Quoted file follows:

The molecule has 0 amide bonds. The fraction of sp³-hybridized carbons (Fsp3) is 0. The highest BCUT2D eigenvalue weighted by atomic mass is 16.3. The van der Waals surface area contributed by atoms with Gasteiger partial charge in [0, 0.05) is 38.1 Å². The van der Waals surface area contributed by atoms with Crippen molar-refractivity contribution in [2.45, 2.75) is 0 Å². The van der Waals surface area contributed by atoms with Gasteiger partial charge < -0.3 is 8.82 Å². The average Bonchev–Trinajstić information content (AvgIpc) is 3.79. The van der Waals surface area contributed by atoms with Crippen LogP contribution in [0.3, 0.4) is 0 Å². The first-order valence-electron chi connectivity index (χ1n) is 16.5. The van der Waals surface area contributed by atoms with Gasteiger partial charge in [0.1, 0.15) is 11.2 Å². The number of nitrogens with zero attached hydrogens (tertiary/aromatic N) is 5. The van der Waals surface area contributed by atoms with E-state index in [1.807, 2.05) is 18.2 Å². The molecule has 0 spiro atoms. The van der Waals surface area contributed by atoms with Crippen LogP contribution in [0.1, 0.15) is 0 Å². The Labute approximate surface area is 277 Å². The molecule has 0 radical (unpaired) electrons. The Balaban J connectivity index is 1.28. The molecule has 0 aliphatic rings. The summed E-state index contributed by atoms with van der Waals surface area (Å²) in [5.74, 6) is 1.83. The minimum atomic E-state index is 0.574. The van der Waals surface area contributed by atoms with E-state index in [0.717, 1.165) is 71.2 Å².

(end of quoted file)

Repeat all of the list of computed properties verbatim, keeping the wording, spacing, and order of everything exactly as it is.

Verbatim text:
The molecule has 0 amide bonds. The fraction of sp³-hybridized carbons (Fsp3) is 0. The highest BCUT2D eigenvalue weighted by atomic mass is 16.3. The van der Waals surface area contributed by atoms with Gasteiger partial charge in [0, 0.05) is 38.1 Å². The van der Waals surface area contributed by atoms with Crippen molar-refractivity contribution in [2.45, 2.75) is 0 Å². The van der Waals surface area contributed by atoms with Gasteiger partial charge < -0.3 is 8.82 Å². The average Bonchev–Trinajstić information content (AvgIpc) is 3.79. The van der Waals surface area contributed by atoms with Crippen LogP contribution in [0.3, 0.4) is 0 Å². The first-order valence-electron chi connectivity index (χ1n) is 16.5. The van der Waals surface area contributed by atoms with Gasteiger partial charge in [0.1, 0.15) is 11.2 Å². The number of nitrogens with zero attached hydrogens (tertiary/aromatic N) is 5. The van der Waals surface area contributed by atoms with E-state index in [1.807, 2.05) is 18.2 Å². The molecule has 0 spiro atoms. The van der Waals surface area contributed by atoms with Crippen LogP contribution in [0.1, 0.15) is 0 Å². The Labute approximate surface area is 277 Å². The molecule has 0 radical (unpaired) electrons. The Balaban J connectivity index is 1.28. The molecule has 0 aliphatic rings. The summed E-state index contributed by atoms with van der Waals surface area (Å²) in [5.74, 6) is 1.83. The minimum atomic E-state index is 0.574. The van der Waals surface area contributed by atoms with E-state index in [0.717, 1.165) is 71.2 Å².